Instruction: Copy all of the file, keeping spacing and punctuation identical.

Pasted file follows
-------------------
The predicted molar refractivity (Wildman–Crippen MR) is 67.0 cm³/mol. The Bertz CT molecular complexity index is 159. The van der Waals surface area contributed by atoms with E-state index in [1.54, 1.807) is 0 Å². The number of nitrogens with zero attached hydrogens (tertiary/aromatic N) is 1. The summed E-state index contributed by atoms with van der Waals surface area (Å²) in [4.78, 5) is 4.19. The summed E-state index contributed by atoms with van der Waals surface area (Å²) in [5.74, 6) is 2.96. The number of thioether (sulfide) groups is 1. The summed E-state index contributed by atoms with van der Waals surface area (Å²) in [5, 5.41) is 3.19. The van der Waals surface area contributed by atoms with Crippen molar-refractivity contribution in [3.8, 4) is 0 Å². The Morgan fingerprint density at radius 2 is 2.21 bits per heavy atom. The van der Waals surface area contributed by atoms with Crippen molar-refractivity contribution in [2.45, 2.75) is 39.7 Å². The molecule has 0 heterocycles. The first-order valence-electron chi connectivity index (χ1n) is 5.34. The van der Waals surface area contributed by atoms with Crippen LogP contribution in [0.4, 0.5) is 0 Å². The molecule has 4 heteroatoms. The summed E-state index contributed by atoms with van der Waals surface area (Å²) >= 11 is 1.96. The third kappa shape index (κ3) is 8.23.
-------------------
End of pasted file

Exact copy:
The predicted molar refractivity (Wildman–Crippen MR) is 67.0 cm³/mol. The Bertz CT molecular complexity index is 159. The van der Waals surface area contributed by atoms with E-state index in [1.54, 1.807) is 0 Å². The number of nitrogens with zero attached hydrogens (tertiary/aromatic N) is 1. The summed E-state index contributed by atoms with van der Waals surface area (Å²) in [4.78, 5) is 4.19. The summed E-state index contributed by atoms with van der Waals surface area (Å²) in [5.74, 6) is 2.96. The number of thioether (sulfide) groups is 1. The summed E-state index contributed by atoms with van der Waals surface area (Å²) in [5, 5.41) is 3.19. The van der Waals surface area contributed by atoms with Crippen molar-refractivity contribution in [3.8, 4) is 0 Å². The Morgan fingerprint density at radius 2 is 2.21 bits per heavy atom. The van der Waals surface area contributed by atoms with Crippen molar-refractivity contribution in [2.45, 2.75) is 39.7 Å². The molecule has 0 heterocycles. The first-order valence-electron chi connectivity index (χ1n) is 5.34. The van der Waals surface area contributed by atoms with Crippen LogP contribution in [0.4, 0.5) is 0 Å². The molecule has 4 heteroatoms. The summed E-state index contributed by atoms with van der Waals surface area (Å²) >= 11 is 1.96. The third kappa shape index (κ3) is 8.23.